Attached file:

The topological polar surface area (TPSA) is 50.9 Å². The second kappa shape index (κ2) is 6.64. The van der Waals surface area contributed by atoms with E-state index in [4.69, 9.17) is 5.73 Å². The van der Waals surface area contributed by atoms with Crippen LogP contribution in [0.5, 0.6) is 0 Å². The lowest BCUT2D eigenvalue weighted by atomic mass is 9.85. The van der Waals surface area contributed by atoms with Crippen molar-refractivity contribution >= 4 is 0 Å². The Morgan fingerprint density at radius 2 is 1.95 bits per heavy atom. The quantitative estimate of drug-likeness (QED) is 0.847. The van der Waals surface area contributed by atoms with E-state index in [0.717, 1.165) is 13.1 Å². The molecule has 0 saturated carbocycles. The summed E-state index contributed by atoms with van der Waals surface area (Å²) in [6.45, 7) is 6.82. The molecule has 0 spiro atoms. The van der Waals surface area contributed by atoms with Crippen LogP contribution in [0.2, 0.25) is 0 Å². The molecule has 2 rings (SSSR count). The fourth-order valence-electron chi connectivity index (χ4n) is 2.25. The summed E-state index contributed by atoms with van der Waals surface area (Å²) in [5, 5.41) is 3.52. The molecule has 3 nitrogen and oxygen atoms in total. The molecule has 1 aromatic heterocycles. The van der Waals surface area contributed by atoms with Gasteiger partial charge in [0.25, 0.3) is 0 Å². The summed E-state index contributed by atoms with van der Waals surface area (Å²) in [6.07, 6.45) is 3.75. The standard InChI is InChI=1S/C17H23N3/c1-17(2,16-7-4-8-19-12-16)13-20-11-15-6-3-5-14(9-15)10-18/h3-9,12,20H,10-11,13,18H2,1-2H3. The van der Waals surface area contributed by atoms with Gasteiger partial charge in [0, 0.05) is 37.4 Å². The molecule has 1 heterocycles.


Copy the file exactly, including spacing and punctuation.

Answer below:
The topological polar surface area (TPSA) is 50.9 Å². The second kappa shape index (κ2) is 6.64. The van der Waals surface area contributed by atoms with E-state index in [4.69, 9.17) is 5.73 Å². The van der Waals surface area contributed by atoms with Crippen LogP contribution in [0.5, 0.6) is 0 Å². The lowest BCUT2D eigenvalue weighted by atomic mass is 9.85. The van der Waals surface area contributed by atoms with Crippen molar-refractivity contribution >= 4 is 0 Å². The Morgan fingerprint density at radius 2 is 1.95 bits per heavy atom. The quantitative estimate of drug-likeness (QED) is 0.847. The van der Waals surface area contributed by atoms with E-state index in [0.717, 1.165) is 13.1 Å². The molecule has 0 saturated carbocycles. The summed E-state index contributed by atoms with van der Waals surface area (Å²) in [6.45, 7) is 6.82. The molecule has 0 spiro atoms. The van der Waals surface area contributed by atoms with Crippen LogP contribution in [0.2, 0.25) is 0 Å². The molecule has 2 rings (SSSR count). The fourth-order valence-electron chi connectivity index (χ4n) is 2.25. The summed E-state index contributed by atoms with van der Waals surface area (Å²) in [5, 5.41) is 3.52. The molecule has 3 nitrogen and oxygen atoms in total. The molecule has 1 aromatic heterocycles. The van der Waals surface area contributed by atoms with Gasteiger partial charge in [0.25, 0.3) is 0 Å². The summed E-state index contributed by atoms with van der Waals surface area (Å²) in [6.07, 6.45) is 3.75. The standard InChI is InChI=1S/C17H23N3/c1-17(2,16-7-4-8-19-12-16)13-20-11-15-6-3-5-14(9-15)10-18/h3-9,12,20H,10-11,13,18H2,1-2H3. The van der Waals surface area contributed by atoms with Gasteiger partial charge in [0, 0.05) is 37.4 Å². The molecule has 1 heterocycles.